Early Days at the Andamooka Opal Field

31 May 2017 by Johno

Categories: Opal Fields History | Opal Fields | Australian Opal

A Miners Recollection of the early days at Andamooka Opal Field

Ross Coghill mined for opal for a short time at Andamooka in 1959 with his father Ben. After a few weeks Ross returned to Sydney, but his father stayed on. Ross has kindly written down his story so I can share it with the readers of this web page. This is a true account as narrated by Ross. This is the first installment and hopefully Ross will tell us more of his father's time at Andamooka.

How we discovered Andamooka

" Around August 1959, Dad and I were sitting under a tree having lunch and talking about what we were going to do now our contract for work on the Dingo Fence at Muloorina Station was to finish at the end of the week.

A cloud of dust in the distance told us we had a visitor. Sure enough it was the vermin inspector who patrolled the Dingo Fence and reported any damage to the fence, or properties along the line.He had his lunch with us and said "what are you going to do now this job is finished". He also said " Why don't you go down to Andamooka and try your luck at opal mining". Dad and I both said together " What is opal". We didn't have a clue what opal was but after a few hours talking to him we decided to go and see Andamooka.

At the end of the week we said our goodbyes to the Station Owners and crew who were a wonderful bunch of people and headed off to Andamooka.

On arriving at Pimba, near the gates to Woomera, we discovered we had about 80 miles to go on a very bad road. It was a stinking hot day and we decided to get cold drinks at the Servo. The Servo was a tin shed and the bowser was a pump up fuel tank. For all you young folk, a pump up bowser was a glass bowl that sat on top of the bowser . The bowl had markings on it which showed the amount of fuel. You would grab a handle and pump the amount of fuel you wanted into the bowl. You then released another handle and the fuel fed into your tank under gravity.

We went into the shop (tin shed) and there was a stand up fridge full of drinks. We called out but there was no reply, so being city slickers we helped ourselves. This didn't go down too well with the owner. She returned to see us drinking our drinks and all hell broke loose. "This is not a bloody self serve shop, you know. What do want anyway apart from stealing my drinks." " Fuel" we said. " What a bloody surprise" she said. " It's a bloody surprise you haven't helped yourselves to that as well".

She was about sixty years old or so but you couldn't really tell because of the long hair and daggy rags she wore. When she filled our car Dad handed her a note. Her hand went up her dress and and she pulled out a wad of notes to give us some change. I said to Dad " Thank God she did not have to give us any coins. Hell knows where they would have come from".

We told her we were heading for Andamooka. After getting directions we headed off around Woomera Rocket Range. Since it was a restricted area we were not allowed to drive through it. "Boy o Boy Road" they called it. Sandhill after sandhill. We couldn't drive over them so we had to drive around them.

Two days later we arrived at Andamooka. O boy, what a shock. Andamooka was a thriving town of about 30 people. It had a post office, a kind of store and that was about it. Dad and I decided to have an icecream. Two shillings each. (that was a real lot in those days)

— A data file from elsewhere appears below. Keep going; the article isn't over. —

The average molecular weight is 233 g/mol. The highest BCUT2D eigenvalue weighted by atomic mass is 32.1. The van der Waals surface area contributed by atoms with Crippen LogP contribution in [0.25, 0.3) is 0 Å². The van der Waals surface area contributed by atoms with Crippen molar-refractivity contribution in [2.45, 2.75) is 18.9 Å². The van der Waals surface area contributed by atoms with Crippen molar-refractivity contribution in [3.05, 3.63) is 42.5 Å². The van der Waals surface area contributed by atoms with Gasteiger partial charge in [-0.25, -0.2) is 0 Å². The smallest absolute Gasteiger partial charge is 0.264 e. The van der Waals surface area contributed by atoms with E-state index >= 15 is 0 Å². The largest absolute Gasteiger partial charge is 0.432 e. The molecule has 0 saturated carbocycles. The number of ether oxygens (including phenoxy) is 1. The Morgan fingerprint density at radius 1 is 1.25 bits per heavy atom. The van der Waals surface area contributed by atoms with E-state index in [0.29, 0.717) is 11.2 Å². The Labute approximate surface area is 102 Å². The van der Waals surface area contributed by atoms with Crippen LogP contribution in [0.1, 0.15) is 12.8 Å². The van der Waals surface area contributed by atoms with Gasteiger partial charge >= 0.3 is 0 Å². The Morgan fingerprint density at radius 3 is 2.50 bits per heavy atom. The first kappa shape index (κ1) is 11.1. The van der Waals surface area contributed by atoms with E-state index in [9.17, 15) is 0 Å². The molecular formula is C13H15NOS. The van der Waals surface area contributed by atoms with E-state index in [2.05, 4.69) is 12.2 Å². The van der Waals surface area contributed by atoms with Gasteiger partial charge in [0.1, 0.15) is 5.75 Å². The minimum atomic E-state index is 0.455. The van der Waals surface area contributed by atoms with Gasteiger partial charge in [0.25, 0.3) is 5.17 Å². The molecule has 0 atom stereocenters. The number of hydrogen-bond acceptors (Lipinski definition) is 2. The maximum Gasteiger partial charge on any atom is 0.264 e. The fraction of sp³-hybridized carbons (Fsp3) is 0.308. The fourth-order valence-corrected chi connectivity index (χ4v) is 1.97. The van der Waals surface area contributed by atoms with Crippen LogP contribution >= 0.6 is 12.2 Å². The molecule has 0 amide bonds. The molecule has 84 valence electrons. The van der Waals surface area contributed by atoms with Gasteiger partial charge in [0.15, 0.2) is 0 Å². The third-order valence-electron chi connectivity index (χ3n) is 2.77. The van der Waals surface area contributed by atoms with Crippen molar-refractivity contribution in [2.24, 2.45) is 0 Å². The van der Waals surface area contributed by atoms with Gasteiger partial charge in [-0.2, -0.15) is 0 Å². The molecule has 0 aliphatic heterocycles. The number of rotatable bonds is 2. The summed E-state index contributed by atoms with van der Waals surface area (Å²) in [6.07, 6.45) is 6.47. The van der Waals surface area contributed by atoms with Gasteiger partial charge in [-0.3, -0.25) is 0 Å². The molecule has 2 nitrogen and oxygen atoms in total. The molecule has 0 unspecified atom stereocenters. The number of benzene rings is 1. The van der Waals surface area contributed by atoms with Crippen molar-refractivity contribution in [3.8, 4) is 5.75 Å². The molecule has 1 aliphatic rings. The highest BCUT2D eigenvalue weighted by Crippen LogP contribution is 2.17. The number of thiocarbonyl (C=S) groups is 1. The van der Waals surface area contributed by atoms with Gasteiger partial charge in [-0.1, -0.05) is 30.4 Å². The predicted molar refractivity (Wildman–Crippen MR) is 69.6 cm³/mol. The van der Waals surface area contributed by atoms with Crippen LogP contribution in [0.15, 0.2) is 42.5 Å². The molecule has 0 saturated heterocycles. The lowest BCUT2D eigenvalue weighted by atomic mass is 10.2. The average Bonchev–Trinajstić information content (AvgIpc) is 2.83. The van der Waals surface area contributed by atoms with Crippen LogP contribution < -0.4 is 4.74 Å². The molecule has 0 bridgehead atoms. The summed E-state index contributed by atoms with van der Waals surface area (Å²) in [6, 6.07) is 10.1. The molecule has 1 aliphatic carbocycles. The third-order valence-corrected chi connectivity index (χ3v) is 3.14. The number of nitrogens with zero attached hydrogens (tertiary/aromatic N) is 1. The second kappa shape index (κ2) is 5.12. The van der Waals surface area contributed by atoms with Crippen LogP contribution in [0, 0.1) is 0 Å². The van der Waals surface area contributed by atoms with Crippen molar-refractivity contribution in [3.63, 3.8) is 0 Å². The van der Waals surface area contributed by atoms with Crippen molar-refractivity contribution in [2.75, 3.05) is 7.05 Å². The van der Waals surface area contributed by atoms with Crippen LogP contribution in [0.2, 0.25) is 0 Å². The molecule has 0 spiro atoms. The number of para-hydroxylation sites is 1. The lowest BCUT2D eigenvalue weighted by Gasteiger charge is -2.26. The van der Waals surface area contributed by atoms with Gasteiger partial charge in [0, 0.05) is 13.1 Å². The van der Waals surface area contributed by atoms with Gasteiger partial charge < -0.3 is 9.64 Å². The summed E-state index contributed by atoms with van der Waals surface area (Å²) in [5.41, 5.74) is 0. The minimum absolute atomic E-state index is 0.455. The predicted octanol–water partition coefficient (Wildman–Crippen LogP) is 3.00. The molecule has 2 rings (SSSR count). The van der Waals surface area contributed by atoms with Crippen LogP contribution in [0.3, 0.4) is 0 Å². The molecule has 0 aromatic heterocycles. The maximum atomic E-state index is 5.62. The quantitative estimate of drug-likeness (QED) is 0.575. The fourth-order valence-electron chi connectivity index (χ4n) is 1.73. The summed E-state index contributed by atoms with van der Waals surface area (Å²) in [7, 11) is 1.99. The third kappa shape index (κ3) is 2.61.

The next thing for us to do was to see this gemstone and see what it was all about. We were sent to a buyer and he was very helpful in explaining it all to us. He then showed us a tray of opals. My heart jumped into my mouth and from that moment until this day I still marvel at the beauty of this stone.

After settling in we had lunch and a cuppa, and dad suggested we drive around and see what was what. One thing we noticed was the shallow holes up to about seven feet deep (2.5 metres). We discovered later this was as deep as the opal level was. Dad said this was great as it was going to be easy work.

Andamooka Opal Field pastel painting by Barbara Dodson

Pastel Painting of Andamooka Opal Fields by Barbara Dodson

The above pastel drawing by Barbara Dodson is typical of the opal fields where the ground is covered with mullock heaps left by the opal miners.

We decided to try around old diggings, and on the fourth day I was down a shaft and noticed a piece of opal sticking out of an old pillar. Now I was warned about removing pillars. (Dad was a gold miner once), so I just dug a hole big enough for my hand to fit and dug out about a four pound (2kg) flour bag full of opal.

All excited we headed off to the buyer to sell it. What a shock when he offered us thirty pound (sixty dollars ) for the bag. This was peanuts as I had been earning ten pounds a day doing fencing.

After about four weeks I decided to go back to Sydney. Dad said "Not me. I am staying for about eighteen months". Dad decided to buy some dugouts and rent them out as there were a lot of people coming down from the sapphire fields. Dad went on to have quite a lot of cabins known as " Ben Coghill's Cabins". One cabin was famous as it was known as "The House of Doors". It was made entirely of doors".

Photo of B Coghill's Holiday Cabin at Andamooka Opal Field -1965

B Coghill's Holiday Cabin in 1965

This photograph was published in 1965 and provided by Ross Coghill. Accommodation was quite basic in the opal fields and these cabins would have been among the more luxurious places to stay from what I have seen.

To be continued.

I hope you have enjoyed this story. Today it is easy to drive to Andamooka along a beautiful sealed Road and it is hard to realise just how difficult and different it was in 1959. Thanks Ross for sharing your story and please tell us more about your fathers exploits at Andamooka.


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